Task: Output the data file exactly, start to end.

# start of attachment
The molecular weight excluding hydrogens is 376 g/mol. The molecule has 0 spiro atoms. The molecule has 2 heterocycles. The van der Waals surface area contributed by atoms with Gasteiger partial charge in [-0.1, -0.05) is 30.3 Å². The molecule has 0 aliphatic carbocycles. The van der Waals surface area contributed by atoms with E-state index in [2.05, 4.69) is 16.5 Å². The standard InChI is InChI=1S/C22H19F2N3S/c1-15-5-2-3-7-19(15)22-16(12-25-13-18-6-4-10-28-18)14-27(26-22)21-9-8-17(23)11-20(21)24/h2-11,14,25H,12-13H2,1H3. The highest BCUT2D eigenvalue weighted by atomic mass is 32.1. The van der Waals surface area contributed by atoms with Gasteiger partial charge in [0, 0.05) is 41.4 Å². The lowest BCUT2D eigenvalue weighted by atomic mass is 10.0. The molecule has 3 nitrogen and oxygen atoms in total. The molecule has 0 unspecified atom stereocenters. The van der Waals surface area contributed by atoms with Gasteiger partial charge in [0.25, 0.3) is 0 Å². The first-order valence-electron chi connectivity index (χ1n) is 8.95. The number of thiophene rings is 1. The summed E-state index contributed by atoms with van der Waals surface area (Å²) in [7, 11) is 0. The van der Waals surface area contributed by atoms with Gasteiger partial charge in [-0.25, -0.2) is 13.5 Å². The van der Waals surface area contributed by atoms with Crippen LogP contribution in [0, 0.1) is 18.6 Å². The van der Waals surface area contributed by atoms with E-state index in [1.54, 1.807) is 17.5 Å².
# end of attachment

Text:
The molecular weight excluding hydrogens is 376 g/mol. The molecule has 0 spiro atoms. The molecule has 2 heterocycles. The van der Waals surface area contributed by atoms with Gasteiger partial charge in [-0.1, -0.05) is 30.3 Å². The molecule has 0 aliphatic carbocycles. The van der Waals surface area contributed by atoms with E-state index in [2.05, 4.69) is 16.5 Å². The standard InChI is InChI=1S/C22H19F2N3S/c1-15-5-2-3-7-19(15)22-16(12-25-13-18-6-4-10-28-18)14-27(26-22)21-9-8-17(23)11-20(21)24/h2-11,14,25H,12-13H2,1H3. The highest BCUT2D eigenvalue weighted by atomic mass is 32.1. The van der Waals surface area contributed by atoms with Gasteiger partial charge in [0, 0.05) is 41.4 Å². The lowest BCUT2D eigenvalue weighted by atomic mass is 10.0. The molecule has 3 nitrogen and oxygen atoms in total. The molecule has 0 unspecified atom stereocenters. The van der Waals surface area contributed by atoms with Gasteiger partial charge in [0.25, 0.3) is 0 Å². The first-order valence-electron chi connectivity index (χ1n) is 8.95. The number of thiophene rings is 1. The summed E-state index contributed by atoms with van der Waals surface area (Å²) in [7, 11) is 0. The van der Waals surface area contributed by atoms with Gasteiger partial charge in [-0.25, -0.2) is 13.5 Å². The van der Waals surface area contributed by atoms with Crippen LogP contribution in [0, 0.1) is 18.6 Å². The van der Waals surface area contributed by atoms with E-state index in [1.54, 1.807) is 17.5 Å².